…After the ground tests, Sirangelo said the Dream Chaser test article will perform “captive carry” tests suspended under a helicopter, using the exercises to verify the movements of the craft’s aerosurfaces and navigation instrumentation. “When that’s done, we’ll move into a series of flight tests, where it will be dropped for approach and landing like the shuttle Enterprise,” Sirangelo said, referring to the vehicle NASA used for landing demonstrations in the 1970s before the first full-up space shuttle mission.

This all sounds great, but Sierra Nevada has been promising these test flights now for more than a year. It is time they got started already.

Sunspot update for February 2017

On Sunday NOAA posted its monthly update of the solar cycle, covering sunspot activity for February. As I have been doing every month since 2010, I am posting it here with annotations to give it context.

February 2017 Solar Cycle graph

The graph above has been modified to show the predictions of the solar science community. The green curves show the community’s two original predictions from April 2007, with half the scientists predicting a very strong maximum and half predicting a weak one. The red curve is their revised May 2009 prediction.

The decline in sunspots continues. Though the increase in activity from January held in February, the overall activity remains significantly below the predictions, and continues to point to a much earlier arrival of the solar minimum, sometime in 2019.

Russia puts four engineers on trial for Proton launch failure

Russia has begun the criminal trial of four engineers for their part in the launch failure of a Proton rocket six years ago, in December 2010.

According to the office of Russia’s federal Prosecutor General, employees at RKK Energia used a wrong formula during the fueling of the company’s Block DM-03 upper stage, which received 1,582 kilograms of extra liquid oxygen above the maximum allowable limit. The prosecutors allege that the department head at RKK Energia Stanislav Balakin, the unit head Aleksandr Martynov and his deputy Sergei Lomtev, while being responsible for the development of operational documentation for Block DM-03, failed to ensure that their subordinate engineer Yuri Bolshigin had completed the on-time adjustment of the computation formula controlling the operation of the fueling system.

This is not the right way to encourage good work in Russian aerospace factories. Sure, these guys screwed up, but you don’t put them on trial, you fire them and hire better people. Making them scapegoats in this way is only going to scare away the best people, who won’t want to join a high-risk industry where, if they make a mistake, they might find themselves in prison.

Japan passes its own commercial space law

The competition heats up: Just as the U.S., Luxembourg, the United Kingdom, and others have recently passed laws of clarify and encourage the private commercial development of space, Japan now done so as well, enacting its own commercial space law.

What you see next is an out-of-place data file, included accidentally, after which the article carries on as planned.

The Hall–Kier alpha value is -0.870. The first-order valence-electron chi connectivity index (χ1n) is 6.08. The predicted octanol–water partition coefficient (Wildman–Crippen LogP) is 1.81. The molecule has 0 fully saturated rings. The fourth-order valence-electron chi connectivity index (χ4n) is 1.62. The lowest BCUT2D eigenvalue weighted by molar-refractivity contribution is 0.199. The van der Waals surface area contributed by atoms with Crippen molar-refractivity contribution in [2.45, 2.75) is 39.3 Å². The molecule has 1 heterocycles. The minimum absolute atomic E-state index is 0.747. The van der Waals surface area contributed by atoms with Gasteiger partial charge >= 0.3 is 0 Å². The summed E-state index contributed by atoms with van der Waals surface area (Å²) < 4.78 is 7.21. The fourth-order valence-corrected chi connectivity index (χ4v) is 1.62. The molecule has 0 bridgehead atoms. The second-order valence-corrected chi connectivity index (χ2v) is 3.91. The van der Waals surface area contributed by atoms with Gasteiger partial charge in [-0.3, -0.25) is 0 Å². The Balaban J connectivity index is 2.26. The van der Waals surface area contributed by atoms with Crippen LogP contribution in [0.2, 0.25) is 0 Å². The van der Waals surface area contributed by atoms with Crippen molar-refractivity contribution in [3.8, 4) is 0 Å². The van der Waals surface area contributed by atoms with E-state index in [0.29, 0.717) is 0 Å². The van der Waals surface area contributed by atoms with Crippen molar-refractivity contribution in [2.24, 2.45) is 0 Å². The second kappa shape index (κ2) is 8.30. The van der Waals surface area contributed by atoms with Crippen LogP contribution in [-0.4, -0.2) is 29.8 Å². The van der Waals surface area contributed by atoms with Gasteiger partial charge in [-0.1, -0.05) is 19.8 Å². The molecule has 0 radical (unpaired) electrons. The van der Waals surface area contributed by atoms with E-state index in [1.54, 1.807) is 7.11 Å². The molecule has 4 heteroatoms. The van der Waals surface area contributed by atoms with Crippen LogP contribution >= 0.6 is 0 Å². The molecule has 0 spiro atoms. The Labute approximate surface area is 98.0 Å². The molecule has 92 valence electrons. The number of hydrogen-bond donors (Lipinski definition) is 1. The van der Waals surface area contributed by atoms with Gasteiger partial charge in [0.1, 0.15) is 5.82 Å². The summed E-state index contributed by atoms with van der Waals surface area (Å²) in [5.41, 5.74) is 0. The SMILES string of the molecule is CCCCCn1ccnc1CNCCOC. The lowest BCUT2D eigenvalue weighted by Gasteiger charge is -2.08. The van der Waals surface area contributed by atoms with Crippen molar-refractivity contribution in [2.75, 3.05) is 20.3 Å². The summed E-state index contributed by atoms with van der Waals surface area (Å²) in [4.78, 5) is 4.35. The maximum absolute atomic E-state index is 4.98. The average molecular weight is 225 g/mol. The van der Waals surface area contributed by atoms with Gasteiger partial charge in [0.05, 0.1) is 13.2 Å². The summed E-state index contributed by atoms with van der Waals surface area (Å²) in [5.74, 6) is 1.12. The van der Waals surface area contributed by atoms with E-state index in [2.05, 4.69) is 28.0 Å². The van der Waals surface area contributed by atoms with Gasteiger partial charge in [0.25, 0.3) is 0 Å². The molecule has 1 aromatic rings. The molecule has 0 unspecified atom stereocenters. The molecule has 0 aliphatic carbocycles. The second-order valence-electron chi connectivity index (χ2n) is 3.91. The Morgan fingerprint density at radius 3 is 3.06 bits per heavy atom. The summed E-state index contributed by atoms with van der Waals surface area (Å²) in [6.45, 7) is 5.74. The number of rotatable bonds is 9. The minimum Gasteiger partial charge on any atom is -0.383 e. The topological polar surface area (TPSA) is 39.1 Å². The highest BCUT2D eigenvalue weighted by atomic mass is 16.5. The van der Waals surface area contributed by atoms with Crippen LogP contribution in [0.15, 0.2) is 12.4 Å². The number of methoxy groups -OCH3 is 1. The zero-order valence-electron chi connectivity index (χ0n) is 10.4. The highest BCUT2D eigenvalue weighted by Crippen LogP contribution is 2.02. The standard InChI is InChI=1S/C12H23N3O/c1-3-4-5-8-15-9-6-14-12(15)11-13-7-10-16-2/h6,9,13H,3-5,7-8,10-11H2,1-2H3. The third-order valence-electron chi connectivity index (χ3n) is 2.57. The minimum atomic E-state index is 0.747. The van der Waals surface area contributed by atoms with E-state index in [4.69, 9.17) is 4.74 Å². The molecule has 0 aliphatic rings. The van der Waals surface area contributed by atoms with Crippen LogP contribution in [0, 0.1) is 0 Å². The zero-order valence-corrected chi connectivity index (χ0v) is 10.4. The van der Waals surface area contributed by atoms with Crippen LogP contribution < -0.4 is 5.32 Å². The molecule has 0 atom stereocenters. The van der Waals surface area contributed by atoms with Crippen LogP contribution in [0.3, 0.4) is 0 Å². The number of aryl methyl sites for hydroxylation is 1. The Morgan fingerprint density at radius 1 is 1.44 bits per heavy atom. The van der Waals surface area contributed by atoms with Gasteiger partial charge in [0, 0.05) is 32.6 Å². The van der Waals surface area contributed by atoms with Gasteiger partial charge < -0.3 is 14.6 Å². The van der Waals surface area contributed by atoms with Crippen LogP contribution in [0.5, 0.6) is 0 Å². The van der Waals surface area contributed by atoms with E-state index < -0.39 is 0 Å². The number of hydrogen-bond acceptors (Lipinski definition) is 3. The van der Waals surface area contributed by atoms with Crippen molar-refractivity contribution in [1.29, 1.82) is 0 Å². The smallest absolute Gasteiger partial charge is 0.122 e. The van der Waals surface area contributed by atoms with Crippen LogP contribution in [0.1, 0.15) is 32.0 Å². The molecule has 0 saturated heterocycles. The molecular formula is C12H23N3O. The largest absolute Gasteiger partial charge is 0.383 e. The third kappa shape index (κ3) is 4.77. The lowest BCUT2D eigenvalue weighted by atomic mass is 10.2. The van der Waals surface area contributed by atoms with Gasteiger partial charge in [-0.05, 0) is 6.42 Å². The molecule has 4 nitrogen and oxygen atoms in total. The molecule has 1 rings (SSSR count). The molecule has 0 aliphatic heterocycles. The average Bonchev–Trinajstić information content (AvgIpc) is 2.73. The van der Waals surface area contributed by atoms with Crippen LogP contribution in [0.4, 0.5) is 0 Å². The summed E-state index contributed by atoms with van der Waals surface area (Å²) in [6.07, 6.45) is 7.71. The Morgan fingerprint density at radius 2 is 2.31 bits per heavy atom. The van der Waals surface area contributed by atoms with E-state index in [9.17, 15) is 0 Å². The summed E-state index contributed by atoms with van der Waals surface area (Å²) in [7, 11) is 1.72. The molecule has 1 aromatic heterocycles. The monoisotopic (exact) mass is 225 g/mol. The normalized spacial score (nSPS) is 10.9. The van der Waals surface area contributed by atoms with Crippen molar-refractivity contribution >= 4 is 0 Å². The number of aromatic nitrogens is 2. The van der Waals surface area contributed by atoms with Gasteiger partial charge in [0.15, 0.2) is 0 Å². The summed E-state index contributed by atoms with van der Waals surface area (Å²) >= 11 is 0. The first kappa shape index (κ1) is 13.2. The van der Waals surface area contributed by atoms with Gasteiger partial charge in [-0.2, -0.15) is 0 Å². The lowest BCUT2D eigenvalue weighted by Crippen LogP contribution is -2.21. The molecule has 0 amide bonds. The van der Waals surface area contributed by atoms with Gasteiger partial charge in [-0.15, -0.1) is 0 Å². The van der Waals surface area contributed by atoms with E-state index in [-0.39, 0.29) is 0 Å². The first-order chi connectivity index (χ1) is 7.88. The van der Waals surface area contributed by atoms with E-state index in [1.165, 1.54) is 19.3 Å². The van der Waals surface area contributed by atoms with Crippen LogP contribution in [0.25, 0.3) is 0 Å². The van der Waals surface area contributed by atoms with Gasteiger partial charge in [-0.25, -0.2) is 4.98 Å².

Now that Japan has adopted its Space Activities Act, start-ups are not left wondering what agency they should contact but can go in advance to discuss their plans with officials at a specially designated counter in the Cabinet Office. The new Japanese law also provides government support in the provision of financial guarantees required by commercial space launch operators, such as by arranging third-party liability insurance coverage. The required coverage is calculated on the basis of the maximum probable loss estimated in line with the rocket type and the payload content; in the case of damages in excess of this coverage, the law provides that the government is to pay for the residual damages up to a certain limit. This is similar to arrangements that have been adopted in the United States and France, although the French government sets no limit on payments.

In addition, Japan’s Space Activities Act provides that the launch operator bears liability for accident damages even if they are due to problems in the payload. This channeling of liability would seem to be disadvantageous to launch operators, but it can be expected to enhance the competitive position of the Japanese companies providing this service, because it reassures customers around the world who are seeking to have their satellites put into orbit. France is the only other country that has adopted a similar provision.

The article is worth reading in that it provides a good overview of the history of space law since the 1960s, as well as the political background that helps explain why Japan has lagged behind in the commercialization of its space industry.

Automated factory to build smallsats

The competition heats up: While this story focuses on the hiring of the former head of Stratolaunch by smallsat company York Space Systems, the real lead is how York is building an automated factory on a Denver college campus that will churn out smallsats.

Last week, York announced that it will partner with Metropolitan State University to open an automated manufacturing facility on the school’s Denver campus this year. The startup’s flagship product is the “S-Class” satellite platform, designed to carry payload masses up to 85 kilograms. Building 200 satellites per year would put the company at about a third the production rate of OneWeb Satellites, the ambitious joint venture of OneWeb and Airbus seeking to build three satellites a day for OneWeb’s planned constellation low-Earth-orbit communications satellites.